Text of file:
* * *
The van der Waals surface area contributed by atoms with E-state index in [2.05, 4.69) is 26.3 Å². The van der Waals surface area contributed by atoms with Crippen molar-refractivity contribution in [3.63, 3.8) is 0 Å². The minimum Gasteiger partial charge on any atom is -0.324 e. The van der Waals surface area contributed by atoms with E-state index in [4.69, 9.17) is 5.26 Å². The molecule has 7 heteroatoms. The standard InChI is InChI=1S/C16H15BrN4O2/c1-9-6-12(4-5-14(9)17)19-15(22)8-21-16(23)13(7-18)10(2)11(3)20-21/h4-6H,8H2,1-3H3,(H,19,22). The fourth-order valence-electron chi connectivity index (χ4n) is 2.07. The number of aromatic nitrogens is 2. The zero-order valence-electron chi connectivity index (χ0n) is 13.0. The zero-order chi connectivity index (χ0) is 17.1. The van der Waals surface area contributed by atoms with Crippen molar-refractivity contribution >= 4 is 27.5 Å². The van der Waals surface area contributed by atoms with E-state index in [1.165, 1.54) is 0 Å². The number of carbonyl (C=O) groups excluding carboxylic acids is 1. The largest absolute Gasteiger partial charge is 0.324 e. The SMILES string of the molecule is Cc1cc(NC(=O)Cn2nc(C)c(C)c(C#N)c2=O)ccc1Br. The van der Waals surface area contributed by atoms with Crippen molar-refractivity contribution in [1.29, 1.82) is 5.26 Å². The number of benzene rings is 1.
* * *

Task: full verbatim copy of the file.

The van der Waals surface area contributed by atoms with E-state index in [2.05, 4.69) is 26.3 Å². The van der Waals surface area contributed by atoms with Crippen molar-refractivity contribution in [3.63, 3.8) is 0 Å². The minimum Gasteiger partial charge on any atom is -0.324 e. The van der Waals surface area contributed by atoms with E-state index in [4.69, 9.17) is 5.26 Å². The molecule has 7 heteroatoms. The standard InChI is InChI=1S/C16H15BrN4O2/c1-9-6-12(4-5-14(9)17)19-15(22)8-21-16(23)13(7-18)10(2)11(3)20-21/h4-6H,8H2,1-3H3,(H,19,22). The fourth-order valence-electron chi connectivity index (χ4n) is 2.07. The number of aromatic nitrogens is 2. The zero-order valence-electron chi connectivity index (χ0n) is 13.0. The zero-order chi connectivity index (χ0) is 17.1. The van der Waals surface area contributed by atoms with Crippen molar-refractivity contribution >= 4 is 27.5 Å². The van der Waals surface area contributed by atoms with E-state index in [1.165, 1.54) is 0 Å². The number of carbonyl (C=O) groups excluding carboxylic acids is 1. The largest absolute Gasteiger partial charge is 0.324 e. The SMILES string of the molecule is Cc1cc(NC(=O)Cn2nc(C)c(C)c(C#N)c2=O)ccc1Br. The van der Waals surface area contributed by atoms with Crippen molar-refractivity contribution in [1.29, 1.82) is 5.26 Å². The number of benzene rings is 1.